I love the photo above. It’s one of a small number of photos I come back to when I review what I’ve done (…and yes, I took it with a Leica, an M8). Which is interesting, because most viewers will scan it visually and move on without much further thought. Aesthetically it’s properly done; were I to submit it to an art school critique, viewers would probably say it’s competently framed, formally interesting, if i’m lucky might use rhetorical cliches like “original,” “strong”, authentic.” Some with a picturesque bent might quibble about the decisions I’ve made, noting the pole that divides up the horizontal plane in a way upsetting to the rule bound. I can see someone saying it’s interesting… but what’s it supposed to be about? I can hear the critique moderator now talking of the mirroring of the pole by the crosses…or maybe the crosses by the pole, a commentary on man’s need to be heard etc (if you’ve ever endured an art critique you know how pretentious they can be; my standard response when I’m asked what a photo or painting “means” is to say I don’t know. That’s for the viewer to decide).
Art School Cool, circa 1977. I’m pretty sure my standing there with those crescent moons over my head was meant to mean something – what I no longer remember. I probably went to CBGB’s that night to see the Talking Heads.
As I’ve presented the photo here, without context, the “subject ” is what you will make of it. You have only the photo and whatever interpretive scheme might be floating around in your head to make sense of what you see. That’s the interesting thing about the supposedly “objective ” craft of photography. There’s an undeniable subjective element to what we do as viewers of ostensibly “objective” photographs. Your interpretation will vary depending on the formal arrangement, the context in which it’s presented to you, the knowledge and biases you bring to the viewing. While I find most post-modernist theory turgid and incomprehensible, it’s gotten one thing right – the meaning of things, whether it be a writing (a “text” in PM parlance) or a visual representation, whether a photo, drawing or painting, resides with the reader/viewer. The meaning of the photo you view depends on you. And that’s why, presented as it is to you – little context, no explanation- you might struggle to make sense of it or appreciate it in the manner I might. You might like it, hate it, be indifferent to it, depending on what criteria you bring to your viewing and how unmoored its presentation.
Which leads to the following reality: the means I use to present my picture is crucial to how you will understand the photo. Effective presentation is the responsibility of the photographer, and it’s what separates the successful from the frustrated. I can publish it in a newspaper or hang it on a gallery wall, or glue it into a scrapbook, whatever choice I make signaling to the viewer what I’d like you to think about the picture. I can write a caption that identifies the objective facts of the photo [Route 61, Mississippi Delta, Leica M8]; I can go further and write a caption that puts the photo in context for you [...in Money, Mississippi, about 50 yards from where 14 y/o Emmett Till allegedly whistled at a white woman and set in motion a murder that would change American history]; I might simply place it within a sequence of other photos inviting you, by process of induction, to surmise a common thread that links those sequenced into a larger whole which both helps you interpret the individual photo while imparting a larger meaning on the collection itself. The important thing is that in each individual case, the meaning is extrinsically imposed on the photo. The single photo without context means nothing. The good photographer understands that a large part of his obligation to the viewer is to put his photos in a context that assists the viewer in making sense of the photo.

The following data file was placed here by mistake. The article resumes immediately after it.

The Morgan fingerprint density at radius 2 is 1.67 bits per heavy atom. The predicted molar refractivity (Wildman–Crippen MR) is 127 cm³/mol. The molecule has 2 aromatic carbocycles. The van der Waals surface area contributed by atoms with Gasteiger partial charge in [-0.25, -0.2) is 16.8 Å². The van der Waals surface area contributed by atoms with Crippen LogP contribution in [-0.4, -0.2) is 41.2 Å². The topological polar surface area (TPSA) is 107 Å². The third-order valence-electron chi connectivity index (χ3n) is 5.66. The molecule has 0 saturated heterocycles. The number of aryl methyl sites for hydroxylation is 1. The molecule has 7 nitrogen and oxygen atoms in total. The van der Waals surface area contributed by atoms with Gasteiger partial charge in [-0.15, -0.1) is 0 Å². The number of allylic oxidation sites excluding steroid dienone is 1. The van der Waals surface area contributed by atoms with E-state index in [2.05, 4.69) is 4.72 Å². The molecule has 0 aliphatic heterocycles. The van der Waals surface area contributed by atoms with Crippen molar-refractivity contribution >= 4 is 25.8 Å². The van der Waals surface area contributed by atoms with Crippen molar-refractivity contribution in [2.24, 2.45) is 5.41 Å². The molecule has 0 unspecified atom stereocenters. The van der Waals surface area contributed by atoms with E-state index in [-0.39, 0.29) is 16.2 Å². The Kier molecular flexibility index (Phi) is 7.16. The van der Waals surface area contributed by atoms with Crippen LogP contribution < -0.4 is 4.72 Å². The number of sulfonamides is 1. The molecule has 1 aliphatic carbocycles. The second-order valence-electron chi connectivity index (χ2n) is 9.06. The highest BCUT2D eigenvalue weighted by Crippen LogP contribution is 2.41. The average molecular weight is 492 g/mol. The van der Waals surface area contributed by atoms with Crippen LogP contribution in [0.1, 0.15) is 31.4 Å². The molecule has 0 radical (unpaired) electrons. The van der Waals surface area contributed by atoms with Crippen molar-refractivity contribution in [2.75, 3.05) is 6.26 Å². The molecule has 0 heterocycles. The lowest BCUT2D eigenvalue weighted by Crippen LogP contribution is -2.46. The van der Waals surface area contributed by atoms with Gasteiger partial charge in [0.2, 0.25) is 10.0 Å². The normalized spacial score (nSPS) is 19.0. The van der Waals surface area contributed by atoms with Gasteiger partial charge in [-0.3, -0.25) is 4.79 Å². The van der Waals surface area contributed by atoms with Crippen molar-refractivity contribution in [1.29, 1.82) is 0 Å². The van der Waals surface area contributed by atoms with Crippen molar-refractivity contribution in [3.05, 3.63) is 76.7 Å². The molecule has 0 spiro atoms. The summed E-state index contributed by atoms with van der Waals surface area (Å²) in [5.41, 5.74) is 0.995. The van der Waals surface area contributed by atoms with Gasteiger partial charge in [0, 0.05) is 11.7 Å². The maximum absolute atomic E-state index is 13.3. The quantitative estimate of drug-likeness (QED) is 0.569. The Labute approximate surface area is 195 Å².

Mississippi Delta. Same day, same camera as the first photo. Ultimately chosen for the same photo series. Does this help you make sense of the initial photo?
I suppose this explains why we might differ so radically in what we consider good photography, and it points to the difference between a naive and a sophisticated understanding of photographic quality. Naive photo critiques judge a photo on its technical and formal arrangements [Is it sharp? In focus? Good tonal values? Composition pleasing? Rule of thirds applied etc]. This is the world of gearhead forums and Flickr, the reason we chase after the newest Fuji X body with the new super-duper sensor, thinking something a little better will make the difference. Stay at this level and you’ll become a proficient photographic artisan. A more educated approach looks only to whether the photo communicates a compelling meaning. It’s also why naive photo artisans tend to be confused by and dismissive of the best things being done in the field at any given time – not only are they passing judgment with inappropriate criteria, they usually don’t possess the knowledge, experience and discernment borne of broad thinking to conjure a sufficient meaning from a work, a meaning that turns the picture into something more.